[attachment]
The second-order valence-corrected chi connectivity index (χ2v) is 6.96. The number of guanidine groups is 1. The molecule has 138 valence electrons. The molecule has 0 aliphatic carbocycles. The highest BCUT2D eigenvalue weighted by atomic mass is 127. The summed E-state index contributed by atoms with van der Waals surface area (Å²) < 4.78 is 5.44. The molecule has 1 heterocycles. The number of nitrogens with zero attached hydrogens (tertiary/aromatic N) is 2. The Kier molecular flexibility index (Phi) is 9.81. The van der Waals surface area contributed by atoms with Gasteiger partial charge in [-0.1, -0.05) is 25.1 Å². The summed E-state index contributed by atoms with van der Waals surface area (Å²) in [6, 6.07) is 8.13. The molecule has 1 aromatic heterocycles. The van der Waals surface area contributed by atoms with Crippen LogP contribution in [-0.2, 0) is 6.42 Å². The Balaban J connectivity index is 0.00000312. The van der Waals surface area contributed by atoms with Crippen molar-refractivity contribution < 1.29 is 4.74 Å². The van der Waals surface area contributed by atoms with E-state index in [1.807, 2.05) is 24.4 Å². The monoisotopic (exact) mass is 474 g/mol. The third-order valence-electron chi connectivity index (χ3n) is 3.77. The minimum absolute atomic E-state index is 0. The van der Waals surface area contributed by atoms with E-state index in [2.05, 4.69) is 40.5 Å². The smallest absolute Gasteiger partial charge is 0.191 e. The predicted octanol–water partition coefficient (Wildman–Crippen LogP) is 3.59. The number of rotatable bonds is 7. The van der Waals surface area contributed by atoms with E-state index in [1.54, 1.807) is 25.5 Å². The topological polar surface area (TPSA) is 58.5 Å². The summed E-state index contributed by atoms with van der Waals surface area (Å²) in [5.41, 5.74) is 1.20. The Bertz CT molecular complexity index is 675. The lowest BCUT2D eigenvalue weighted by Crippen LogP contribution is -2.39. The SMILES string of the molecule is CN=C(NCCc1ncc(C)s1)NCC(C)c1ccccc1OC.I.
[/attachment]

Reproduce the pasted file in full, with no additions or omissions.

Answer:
The second-order valence-corrected chi connectivity index (χ2v) is 6.96. The number of guanidine groups is 1. The molecule has 138 valence electrons. The molecule has 0 aliphatic carbocycles. The highest BCUT2D eigenvalue weighted by atomic mass is 127. The summed E-state index contributed by atoms with van der Waals surface area (Å²) < 4.78 is 5.44. The molecule has 1 heterocycles. The number of nitrogens with zero attached hydrogens (tertiary/aromatic N) is 2. The Kier molecular flexibility index (Phi) is 9.81. The van der Waals surface area contributed by atoms with Gasteiger partial charge in [-0.1, -0.05) is 25.1 Å². The summed E-state index contributed by atoms with van der Waals surface area (Å²) in [6, 6.07) is 8.13. The molecule has 1 aromatic heterocycles. The van der Waals surface area contributed by atoms with Crippen LogP contribution in [-0.2, 0) is 6.42 Å². The Balaban J connectivity index is 0.00000312. The van der Waals surface area contributed by atoms with Crippen molar-refractivity contribution < 1.29 is 4.74 Å². The van der Waals surface area contributed by atoms with E-state index in [1.807, 2.05) is 24.4 Å². The monoisotopic (exact) mass is 474 g/mol. The third-order valence-electron chi connectivity index (χ3n) is 3.77. The minimum absolute atomic E-state index is 0. The van der Waals surface area contributed by atoms with E-state index in [2.05, 4.69) is 40.5 Å². The smallest absolute Gasteiger partial charge is 0.191 e. The predicted octanol–water partition coefficient (Wildman–Crippen LogP) is 3.59. The number of rotatable bonds is 7. The van der Waals surface area contributed by atoms with E-state index in [1.54, 1.807) is 25.5 Å². The topological polar surface area (TPSA) is 58.5 Å². The summed E-state index contributed by atoms with van der Waals surface area (Å²) in [5.41, 5.74) is 1.20. The Bertz CT molecular complexity index is 675. The lowest BCUT2D eigenvalue weighted by Crippen LogP contribution is -2.39. The SMILES string of the molecule is CN=C(NCCc1ncc(C)s1)NCC(C)c1ccccc1OC.I.